Director: Clint Eastwood
Cast: Clint Eastwood, Gene Hackman, Morgan Freeman
Synopsis: Retired Old West gunslinger William Munny reluctantly takes on one last job, with the help of his old partner and a young man.
Clint Eastwood’s last western to date is a near-perfect attempt to debunk the mythology built around both the actual west and the western as a film genre. It tells the tale of William Munney, retired hellraiser, killer of women and children, who has spent the last ten years of his life living peacefully as a pig farmer. Following the death of his wife, the woman who tamed him, the pig farm has faltered and Munney is tempted back into his old ways when The Schofield Kid (Jaimz Woolvett) offers him a half-share in the reward offered by a group of prostitutes for the scarring of one of their own by a cowboy in the town of Big Whiskey. The town’s sheriff is Little Bill Daggett (Gene Hackman), a man whose sense of right and wrong is cast in stone but whose methods of dispensing justice are brutal in the extreme. He determines to give no leeway to any gunmen attempting to claim the prostitute’s reward, thus setting the scene for an explosive showdown.
Eastwood said he wanted to bury the western with this film, the script for which had apparently been knocking around Hollywood for the best part of 20 years, and he couldn’t have found a better film with which to achieve his aim. There are no heroes in this film, and the differences between good and bad are deliberately blurred. Munney is ostensibly a good man, a pig farmer struggling to bring up his children following the death of his beloved wife. In the first half of the film he repeatedly insists that he is a changed man, that he is like normal people — but there’s always that sense of a man trying to convince himself of the fact, and that he’s not entirely sure that what he says is true. Hackman is a rigid upholder of the law, but by anyone’s standards he is a harsh and brutal man, inflicting unnecessary punishment on those he considers to have broken a law designed to protect the innocent. But the true downtrodden innocents here aren’t the honest townsfolk — they’re the town whores, usually depicted as representatives of debauchery or comedy figures. Murder isn’t a quick and spectacular event — it’s a long, drawn-out panicky suffering, or it’s a couple of bullets in the chest when you’re sitting on the loo. All the genre staples are turned on their head here and, in doing so, writer David Webb Peoples fashions a tale that delivers an unremittingly bleak and depressing message that is never anything less than totally absorbing.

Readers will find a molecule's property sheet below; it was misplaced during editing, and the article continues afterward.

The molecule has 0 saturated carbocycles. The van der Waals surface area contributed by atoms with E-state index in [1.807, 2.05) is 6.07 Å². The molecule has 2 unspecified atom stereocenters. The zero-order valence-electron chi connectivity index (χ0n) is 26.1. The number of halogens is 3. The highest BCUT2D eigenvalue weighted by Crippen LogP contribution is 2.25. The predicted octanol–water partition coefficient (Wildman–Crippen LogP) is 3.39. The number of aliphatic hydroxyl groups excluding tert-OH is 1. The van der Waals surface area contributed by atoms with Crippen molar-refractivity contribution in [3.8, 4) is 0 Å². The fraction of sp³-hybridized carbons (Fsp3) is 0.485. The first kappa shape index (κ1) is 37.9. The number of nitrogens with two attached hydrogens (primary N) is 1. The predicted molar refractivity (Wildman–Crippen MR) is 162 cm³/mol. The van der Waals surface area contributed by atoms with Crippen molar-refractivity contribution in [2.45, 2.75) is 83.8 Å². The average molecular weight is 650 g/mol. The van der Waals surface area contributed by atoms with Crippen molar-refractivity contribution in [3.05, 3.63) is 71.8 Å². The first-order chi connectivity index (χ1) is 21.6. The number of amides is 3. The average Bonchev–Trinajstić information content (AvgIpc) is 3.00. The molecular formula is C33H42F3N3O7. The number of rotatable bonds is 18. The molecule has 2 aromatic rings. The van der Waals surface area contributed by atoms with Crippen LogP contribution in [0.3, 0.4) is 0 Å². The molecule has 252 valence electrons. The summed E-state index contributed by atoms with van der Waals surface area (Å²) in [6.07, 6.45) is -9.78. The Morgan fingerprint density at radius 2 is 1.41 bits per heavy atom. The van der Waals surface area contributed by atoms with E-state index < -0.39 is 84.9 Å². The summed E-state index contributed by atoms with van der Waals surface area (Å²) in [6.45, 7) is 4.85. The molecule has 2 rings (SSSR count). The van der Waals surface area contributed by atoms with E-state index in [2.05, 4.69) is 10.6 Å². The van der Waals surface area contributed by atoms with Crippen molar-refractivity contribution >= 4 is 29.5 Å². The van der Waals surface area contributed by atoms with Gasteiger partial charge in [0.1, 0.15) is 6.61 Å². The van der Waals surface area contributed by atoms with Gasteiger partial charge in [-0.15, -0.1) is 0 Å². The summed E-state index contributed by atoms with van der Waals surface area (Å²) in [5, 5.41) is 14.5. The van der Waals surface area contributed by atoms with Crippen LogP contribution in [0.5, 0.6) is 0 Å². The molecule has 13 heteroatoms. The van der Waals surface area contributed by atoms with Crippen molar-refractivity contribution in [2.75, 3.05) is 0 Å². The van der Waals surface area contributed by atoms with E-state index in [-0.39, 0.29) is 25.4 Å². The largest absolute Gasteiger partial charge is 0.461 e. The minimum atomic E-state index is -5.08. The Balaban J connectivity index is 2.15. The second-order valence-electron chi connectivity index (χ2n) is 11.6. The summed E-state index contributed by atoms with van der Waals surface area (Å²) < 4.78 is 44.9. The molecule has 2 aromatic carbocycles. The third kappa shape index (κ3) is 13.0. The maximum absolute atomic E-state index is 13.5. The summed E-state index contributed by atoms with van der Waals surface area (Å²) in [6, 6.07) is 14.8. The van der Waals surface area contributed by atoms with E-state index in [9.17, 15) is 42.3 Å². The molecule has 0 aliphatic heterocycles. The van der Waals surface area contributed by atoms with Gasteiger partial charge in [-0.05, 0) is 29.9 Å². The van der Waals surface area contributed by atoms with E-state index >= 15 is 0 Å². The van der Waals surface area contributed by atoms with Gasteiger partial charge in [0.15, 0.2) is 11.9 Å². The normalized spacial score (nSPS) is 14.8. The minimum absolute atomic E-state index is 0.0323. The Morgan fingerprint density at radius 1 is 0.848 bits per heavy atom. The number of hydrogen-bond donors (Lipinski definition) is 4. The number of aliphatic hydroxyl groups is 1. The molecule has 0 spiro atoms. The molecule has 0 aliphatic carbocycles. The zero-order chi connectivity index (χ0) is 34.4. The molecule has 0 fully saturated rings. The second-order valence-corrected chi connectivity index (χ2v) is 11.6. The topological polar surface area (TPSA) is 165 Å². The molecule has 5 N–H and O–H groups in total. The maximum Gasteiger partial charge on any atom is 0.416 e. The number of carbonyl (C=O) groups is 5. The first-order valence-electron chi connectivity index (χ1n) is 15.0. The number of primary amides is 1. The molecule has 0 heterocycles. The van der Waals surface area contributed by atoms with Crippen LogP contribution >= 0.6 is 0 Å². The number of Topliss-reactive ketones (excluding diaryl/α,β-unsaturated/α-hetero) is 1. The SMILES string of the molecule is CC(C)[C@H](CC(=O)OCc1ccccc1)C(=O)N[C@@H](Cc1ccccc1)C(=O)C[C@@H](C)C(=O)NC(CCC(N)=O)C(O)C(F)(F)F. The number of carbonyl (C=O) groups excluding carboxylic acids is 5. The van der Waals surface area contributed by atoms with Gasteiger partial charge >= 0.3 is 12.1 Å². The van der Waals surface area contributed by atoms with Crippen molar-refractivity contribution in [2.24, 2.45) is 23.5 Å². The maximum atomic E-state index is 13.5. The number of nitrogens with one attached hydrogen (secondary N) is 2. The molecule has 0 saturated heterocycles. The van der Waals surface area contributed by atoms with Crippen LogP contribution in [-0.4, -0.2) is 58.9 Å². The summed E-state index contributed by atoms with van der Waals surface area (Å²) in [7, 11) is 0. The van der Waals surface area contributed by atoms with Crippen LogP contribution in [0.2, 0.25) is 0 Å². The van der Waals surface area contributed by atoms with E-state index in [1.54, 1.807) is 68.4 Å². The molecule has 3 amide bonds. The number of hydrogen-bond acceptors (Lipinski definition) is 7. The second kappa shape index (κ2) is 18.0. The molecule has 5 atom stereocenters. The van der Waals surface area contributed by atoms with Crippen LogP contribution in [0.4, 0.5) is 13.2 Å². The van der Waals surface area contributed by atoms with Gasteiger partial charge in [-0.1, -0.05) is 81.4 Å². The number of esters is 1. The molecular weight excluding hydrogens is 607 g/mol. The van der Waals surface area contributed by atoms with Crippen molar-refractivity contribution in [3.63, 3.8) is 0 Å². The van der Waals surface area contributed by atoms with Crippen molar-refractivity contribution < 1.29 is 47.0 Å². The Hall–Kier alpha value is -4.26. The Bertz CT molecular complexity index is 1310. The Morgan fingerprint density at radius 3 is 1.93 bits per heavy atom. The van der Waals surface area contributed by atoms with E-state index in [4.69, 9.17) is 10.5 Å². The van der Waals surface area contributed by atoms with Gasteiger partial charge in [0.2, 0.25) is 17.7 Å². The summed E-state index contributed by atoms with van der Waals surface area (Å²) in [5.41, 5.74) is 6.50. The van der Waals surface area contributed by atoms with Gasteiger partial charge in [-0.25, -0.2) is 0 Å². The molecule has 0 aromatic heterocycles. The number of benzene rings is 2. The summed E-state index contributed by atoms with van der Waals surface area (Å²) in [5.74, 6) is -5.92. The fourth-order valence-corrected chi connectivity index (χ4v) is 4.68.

Eastwood delivers a nicely measured performance as William Munney. There are traces of his former western characters in the laid-back delivery and gruff impatience. Eastwood looks like a man who has lived on the plains of the old west, he appears to have allowed himself to grow old naturally, and thus possesses the weathered features necessary for the part, as does Morgan Freeman in another convincing performance as Eastwood’s old partner who finds that retirement has changed him in ways that it hasn’t changed Munney. Gene Hackman gives a performance worthy of the Oscar it won him; every scene in which he appears is filled with tension as we are given glimpses of the touch of madness that lurks beneath the surface. Daggett is as crooked as the house he is building — looks reasonably OK from the outside but on the inside all manner of stuff has leaked in.
It will be a great shame if Eastwood truly has hung up his spurs when it comes to making Westerns. He has an instinctive nose for a good story and is one of the few actors with the clout to get westerns made in an age when they are out of vogue. We can only wonder at how many good westerns have failed to be made because of his decision to turn his back on them.
(Reviewed 27th September 2005)